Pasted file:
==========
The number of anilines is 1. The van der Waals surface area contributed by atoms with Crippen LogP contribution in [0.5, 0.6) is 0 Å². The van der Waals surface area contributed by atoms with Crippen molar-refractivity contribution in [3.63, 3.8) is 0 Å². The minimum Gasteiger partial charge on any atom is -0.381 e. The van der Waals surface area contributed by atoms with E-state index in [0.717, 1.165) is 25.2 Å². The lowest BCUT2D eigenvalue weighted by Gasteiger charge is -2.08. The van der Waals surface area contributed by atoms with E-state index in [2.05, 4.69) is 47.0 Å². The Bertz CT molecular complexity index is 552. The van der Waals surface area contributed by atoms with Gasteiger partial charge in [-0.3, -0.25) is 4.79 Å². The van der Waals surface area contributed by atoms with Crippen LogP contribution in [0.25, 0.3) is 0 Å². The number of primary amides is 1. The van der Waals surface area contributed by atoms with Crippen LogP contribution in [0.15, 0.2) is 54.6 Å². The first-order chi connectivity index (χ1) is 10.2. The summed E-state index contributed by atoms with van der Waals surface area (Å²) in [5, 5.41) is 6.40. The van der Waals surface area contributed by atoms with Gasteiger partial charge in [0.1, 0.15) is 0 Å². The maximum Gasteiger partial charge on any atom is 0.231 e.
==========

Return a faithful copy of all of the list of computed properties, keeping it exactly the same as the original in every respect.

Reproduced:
The number of anilines is 1. The van der Waals surface area contributed by atoms with Crippen LogP contribution in [0.5, 0.6) is 0 Å². The van der Waals surface area contributed by atoms with Crippen molar-refractivity contribution in [3.63, 3.8) is 0 Å². The minimum Gasteiger partial charge on any atom is -0.381 e. The van der Waals surface area contributed by atoms with E-state index in [0.717, 1.165) is 25.2 Å². The lowest BCUT2D eigenvalue weighted by Gasteiger charge is -2.08. The van der Waals surface area contributed by atoms with E-state index in [2.05, 4.69) is 47.0 Å². The Bertz CT molecular complexity index is 552. The van der Waals surface area contributed by atoms with Gasteiger partial charge in [-0.3, -0.25) is 4.79 Å². The van der Waals surface area contributed by atoms with Crippen LogP contribution in [0.25, 0.3) is 0 Å². The number of primary amides is 1. The van der Waals surface area contributed by atoms with Crippen LogP contribution in [0.15, 0.2) is 54.6 Å². The first-order chi connectivity index (χ1) is 10.2. The summed E-state index contributed by atoms with van der Waals surface area (Å²) in [5, 5.41) is 6.40. The van der Waals surface area contributed by atoms with Gasteiger partial charge in [0.1, 0.15) is 0 Å². The maximum Gasteiger partial charge on any atom is 0.231 e.